Establishing Rules of Interpretation Governing Questions of the Effect of Acts of Congress on State Laws: Hearings Before Subcommittee No. 1, Committee on the Judiciary, House of Representatives, Eighty-fourth Congress, First Session--Eighty-seventh Congress, Second Session on H.R. 3
U.S. Government Printing Office, 1955
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act of Congress action activities aliens amendment apply attorney authority believe Board butter Chairman citizens clause clear clearly commerce Commission committee complete concerned concurrent conflict congressional Constitution construction construed Court held crime deal decision determine direct and positive doctrine effect enacted enforce entire established exclusive exercise existence express express provision expressly fact Federal act Federal Government Federal law Federal power FEIGHAN field follows further given going granted holding HYDE indicate instance intent interpretation interstate interstate commerce invalid involved Judge judicial jurisdiction Justice Labor Relations legislation limited majority matter natural occupy operation opinion particular passed Pennsylvania pointed police power preempt present principle prohibited protect provision punish question reason referred regulation Relations require respect result rule Sedition sentence Smith Act Smith bill sovereignty specifically stand statement statute subject matter superseded supremacy Supreme Court thing tion union United unless violation WALTER Wisconsin York
Página 30 - It is the power to regulate; that is, to prescribe the rule by which commerce is to be governed. This power, like all others vested in congress, is complete in itself, may be exercised to its utmost extent, and acknowledges no limitations other than are prescribed in the constitution.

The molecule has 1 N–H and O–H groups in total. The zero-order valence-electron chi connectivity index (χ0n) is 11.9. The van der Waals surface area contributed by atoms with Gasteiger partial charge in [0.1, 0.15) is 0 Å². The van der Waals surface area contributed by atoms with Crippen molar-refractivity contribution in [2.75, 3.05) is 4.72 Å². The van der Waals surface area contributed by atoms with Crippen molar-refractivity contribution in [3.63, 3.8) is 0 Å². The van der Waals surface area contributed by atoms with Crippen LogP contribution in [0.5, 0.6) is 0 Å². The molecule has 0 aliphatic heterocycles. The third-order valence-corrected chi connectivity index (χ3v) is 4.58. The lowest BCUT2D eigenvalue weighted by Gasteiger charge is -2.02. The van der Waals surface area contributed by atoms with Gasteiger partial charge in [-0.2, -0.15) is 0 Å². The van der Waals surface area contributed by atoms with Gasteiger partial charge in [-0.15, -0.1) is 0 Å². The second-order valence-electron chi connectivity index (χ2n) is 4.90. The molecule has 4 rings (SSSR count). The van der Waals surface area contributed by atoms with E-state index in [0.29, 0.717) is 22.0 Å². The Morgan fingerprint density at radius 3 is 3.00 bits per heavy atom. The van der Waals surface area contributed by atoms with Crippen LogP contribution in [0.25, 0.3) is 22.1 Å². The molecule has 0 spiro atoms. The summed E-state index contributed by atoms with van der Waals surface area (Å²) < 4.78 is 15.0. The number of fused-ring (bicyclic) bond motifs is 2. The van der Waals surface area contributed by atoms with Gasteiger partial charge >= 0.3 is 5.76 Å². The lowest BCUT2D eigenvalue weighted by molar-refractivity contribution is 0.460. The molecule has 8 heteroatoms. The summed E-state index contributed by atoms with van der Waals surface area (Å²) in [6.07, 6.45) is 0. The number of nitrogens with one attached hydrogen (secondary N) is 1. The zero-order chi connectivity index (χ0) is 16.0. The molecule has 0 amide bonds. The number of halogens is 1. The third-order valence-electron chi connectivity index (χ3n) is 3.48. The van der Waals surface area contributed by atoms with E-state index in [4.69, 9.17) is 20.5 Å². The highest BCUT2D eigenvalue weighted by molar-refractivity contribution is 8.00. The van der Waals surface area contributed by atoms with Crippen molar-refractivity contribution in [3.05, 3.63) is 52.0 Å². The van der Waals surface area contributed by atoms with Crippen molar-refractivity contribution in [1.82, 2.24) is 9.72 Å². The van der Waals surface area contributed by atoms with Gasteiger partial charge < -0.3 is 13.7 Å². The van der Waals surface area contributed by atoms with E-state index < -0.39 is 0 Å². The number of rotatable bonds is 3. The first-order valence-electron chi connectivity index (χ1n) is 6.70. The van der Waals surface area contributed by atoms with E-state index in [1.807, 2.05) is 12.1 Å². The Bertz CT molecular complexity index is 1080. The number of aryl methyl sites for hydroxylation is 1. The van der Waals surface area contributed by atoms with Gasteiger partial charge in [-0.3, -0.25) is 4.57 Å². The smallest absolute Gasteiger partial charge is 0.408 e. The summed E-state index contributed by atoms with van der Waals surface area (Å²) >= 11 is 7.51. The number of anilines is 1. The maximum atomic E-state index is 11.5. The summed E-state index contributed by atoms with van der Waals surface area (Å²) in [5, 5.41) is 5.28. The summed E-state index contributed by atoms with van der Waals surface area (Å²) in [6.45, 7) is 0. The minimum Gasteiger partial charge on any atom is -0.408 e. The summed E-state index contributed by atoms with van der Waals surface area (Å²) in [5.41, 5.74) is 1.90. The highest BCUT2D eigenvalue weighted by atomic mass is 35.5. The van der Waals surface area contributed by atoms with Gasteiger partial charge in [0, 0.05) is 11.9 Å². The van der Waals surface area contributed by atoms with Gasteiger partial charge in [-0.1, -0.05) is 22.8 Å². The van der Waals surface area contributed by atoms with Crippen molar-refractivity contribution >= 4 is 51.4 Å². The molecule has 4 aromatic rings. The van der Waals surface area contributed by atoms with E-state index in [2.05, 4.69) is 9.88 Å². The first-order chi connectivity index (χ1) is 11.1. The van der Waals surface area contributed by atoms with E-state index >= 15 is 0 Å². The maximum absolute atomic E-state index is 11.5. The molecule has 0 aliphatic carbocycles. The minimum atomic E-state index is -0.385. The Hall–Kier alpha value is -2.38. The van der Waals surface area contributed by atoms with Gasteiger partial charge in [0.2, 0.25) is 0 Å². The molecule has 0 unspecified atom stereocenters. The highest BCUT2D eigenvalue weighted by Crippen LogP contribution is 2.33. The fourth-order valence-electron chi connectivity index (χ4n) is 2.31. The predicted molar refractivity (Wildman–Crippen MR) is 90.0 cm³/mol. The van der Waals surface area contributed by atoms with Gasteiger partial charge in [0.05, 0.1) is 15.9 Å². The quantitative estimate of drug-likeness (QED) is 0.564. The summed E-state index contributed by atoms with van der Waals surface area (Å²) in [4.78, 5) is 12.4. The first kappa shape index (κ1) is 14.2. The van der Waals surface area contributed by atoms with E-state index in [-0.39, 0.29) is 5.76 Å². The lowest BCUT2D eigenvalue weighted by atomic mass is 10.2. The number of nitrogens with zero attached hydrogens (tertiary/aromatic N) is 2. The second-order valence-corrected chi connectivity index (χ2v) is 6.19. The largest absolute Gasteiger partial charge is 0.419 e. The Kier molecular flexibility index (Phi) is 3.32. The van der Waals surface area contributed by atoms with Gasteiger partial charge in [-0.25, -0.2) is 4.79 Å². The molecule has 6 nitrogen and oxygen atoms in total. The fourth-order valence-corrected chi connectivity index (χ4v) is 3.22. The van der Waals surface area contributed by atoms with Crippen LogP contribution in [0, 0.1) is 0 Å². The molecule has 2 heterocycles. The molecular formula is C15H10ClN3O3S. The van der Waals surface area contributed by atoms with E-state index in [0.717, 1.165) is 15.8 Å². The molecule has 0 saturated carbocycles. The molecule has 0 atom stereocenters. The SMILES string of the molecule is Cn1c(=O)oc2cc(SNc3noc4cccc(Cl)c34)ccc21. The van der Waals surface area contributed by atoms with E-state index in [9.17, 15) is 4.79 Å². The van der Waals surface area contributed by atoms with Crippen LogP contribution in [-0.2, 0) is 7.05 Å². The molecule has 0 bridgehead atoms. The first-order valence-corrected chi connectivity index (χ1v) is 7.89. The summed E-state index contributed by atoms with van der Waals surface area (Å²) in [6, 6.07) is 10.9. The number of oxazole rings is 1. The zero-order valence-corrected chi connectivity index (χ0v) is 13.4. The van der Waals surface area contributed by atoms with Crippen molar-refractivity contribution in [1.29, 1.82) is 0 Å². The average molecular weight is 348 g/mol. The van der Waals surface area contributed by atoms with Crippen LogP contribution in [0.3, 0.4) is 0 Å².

Página 38 - Legislatures as do not transcend their powers, but, though enacted in the execution of acknowledged State powers, interfere with, or are contrary to the laws of Congress, made in pursuance of the constitution, or some treaty made under the authority of the United States. In every such case, the act of Congress, or the treaty, is supreme ; and the law of the State, though enacted in the exercise of powers not controverted, must yield to it.
Página 33 - It is no objection to the assertion of the power to regulate interstate commerce that its exercise is attended by the same incidents which attend the exercise of the police power of the states.
Página 32 - Nothing in this part shall be construed to affect the powers of taxation of the several States or to authorize a motor carrier to do an intrastate business on the highways of any State, or to interfere with the exclusive exercise by each State of the power of regulation of intrastate commerce by motor carriers on the highways thereof.
Página 36 - The power of congress, then, comprehends navigation, within the limits of every state in the Union; so far as that navigation may be, in any manner, connected with "commerce with foreign nations, or among the several states, or with the Indian tribes.
Página 26 - Constitution foresaw this state of things, and provided for it by declaring the supremacy not only of itself, but of the laws made in pursuance of 6 it. The nullity of any act, inconsistent with the Constitution, is produced by the declaration that the Constitution is the supreme law.
Página 11 - By enacting the present statute the State has determined, through its legislative body, that utterances advocating the overthrow of organized government by force, violence and unlawful means, are so inimical to the general welfare and involve such danger of substantive evil that they may be penalized in the exercise of its police power.
Página 1 - That no Act of Congress shall be construed as indicating an intent on the part of Congress to occupy the field in which such...
Página 42 - In the application of this principle of supremacy of an act of Congress in a case where the state law is but the exercise of a reserved power, the repugnance or conflict should be direct and positive, so that the two acts could not be reconciled or consistently stand together.
Página 37 - It is an accepted maxim of international law, that every sovereign nation has the power, as inherent in sovereignty, and essential to self-preservation, to forbid the entrance of foreigners within its dominions, or to admit them only in such cases and upon such conditions as it may see fit to prescribe.